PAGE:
Rescuers have used helicopters and boats to evacuate thousands of people stranded on rooftops after unprecedented flooding in the southern Indian state of Kerala.
The flooding has killed more than 320 people in the past nine days, officials said.
With heavy rain stopping after a week, rescuers moved quickly to take those marooned by floods to 1,500 state-run camps, using more than a dozen helicopters and about 400 boats across the state.
The state's top elected official, Pinarayi Vijayan, told reporters that at least 324 people had died and more than 220,000 had taken refuge in the camps.
Heavy rain over the past eight days triggered flooding, landslides and home and bridge collapses, severely disrupting air and train services in Kerala state, a popular tourist destination with scenic landscapes, waterfalls and beautiful beaches.
The New Delhi Television news channel reported that the state was facing a new crisis with some hospitals suffering shortages of oxygen and petrol stations running short of fuel.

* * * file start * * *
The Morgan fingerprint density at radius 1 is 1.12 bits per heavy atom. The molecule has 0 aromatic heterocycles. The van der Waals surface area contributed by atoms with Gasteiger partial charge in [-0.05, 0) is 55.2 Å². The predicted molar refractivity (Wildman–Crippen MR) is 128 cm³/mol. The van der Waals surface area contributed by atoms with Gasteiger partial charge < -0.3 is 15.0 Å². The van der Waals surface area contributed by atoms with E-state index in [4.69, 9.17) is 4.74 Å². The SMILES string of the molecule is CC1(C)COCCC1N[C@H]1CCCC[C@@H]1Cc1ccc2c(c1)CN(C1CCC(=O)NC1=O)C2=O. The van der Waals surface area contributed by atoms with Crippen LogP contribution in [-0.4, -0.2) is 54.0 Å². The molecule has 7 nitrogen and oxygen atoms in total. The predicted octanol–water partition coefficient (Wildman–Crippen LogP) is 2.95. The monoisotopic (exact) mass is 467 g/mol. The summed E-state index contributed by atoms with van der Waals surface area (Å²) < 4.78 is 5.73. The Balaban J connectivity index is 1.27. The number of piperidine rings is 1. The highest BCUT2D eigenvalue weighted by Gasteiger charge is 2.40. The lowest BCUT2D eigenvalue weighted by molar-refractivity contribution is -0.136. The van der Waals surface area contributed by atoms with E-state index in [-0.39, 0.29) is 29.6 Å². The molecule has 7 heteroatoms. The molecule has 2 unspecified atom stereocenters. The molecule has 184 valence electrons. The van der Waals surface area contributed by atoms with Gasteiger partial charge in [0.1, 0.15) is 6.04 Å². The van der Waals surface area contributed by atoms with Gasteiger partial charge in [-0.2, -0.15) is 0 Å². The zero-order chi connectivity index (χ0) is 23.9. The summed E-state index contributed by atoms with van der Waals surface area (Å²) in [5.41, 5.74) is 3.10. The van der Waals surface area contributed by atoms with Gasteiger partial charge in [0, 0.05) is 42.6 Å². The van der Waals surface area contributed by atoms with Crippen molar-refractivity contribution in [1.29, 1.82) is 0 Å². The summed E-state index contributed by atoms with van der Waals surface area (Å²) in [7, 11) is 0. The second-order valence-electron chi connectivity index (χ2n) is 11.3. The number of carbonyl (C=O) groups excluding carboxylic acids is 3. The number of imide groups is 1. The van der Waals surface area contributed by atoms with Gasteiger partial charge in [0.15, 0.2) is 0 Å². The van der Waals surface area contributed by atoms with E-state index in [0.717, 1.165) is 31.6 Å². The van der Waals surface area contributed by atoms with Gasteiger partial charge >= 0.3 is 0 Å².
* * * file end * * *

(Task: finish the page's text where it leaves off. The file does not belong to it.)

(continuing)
Monsoon rains kill hundreds of people every year in India. The season runs from June to September.
The flooding has severely hit 12 of Kerala's 14 districts, with thousands of homes damaged since June.
Crops on 80,300 acres of land have also been damaged, the Home Ministry said.
The international airport at Kochi, a major port city, suspended flight operations until Saturday after the runway was flooded.
Authorities also asked tourists to stay away from the popular hill station of Munnar in Idukki district because of flooding.
More than 1,000 people have died in seven states since the start of the monsoon season in June.
A total of 407 people have died in Kerala, 190 in Uttar Pradesh, 183 in West Bengal, 139 in Maharashtra, 52 in Gujarat, 45 in Assam and 11 in Nagaland state, officials and the Press Trust of India news agency reported.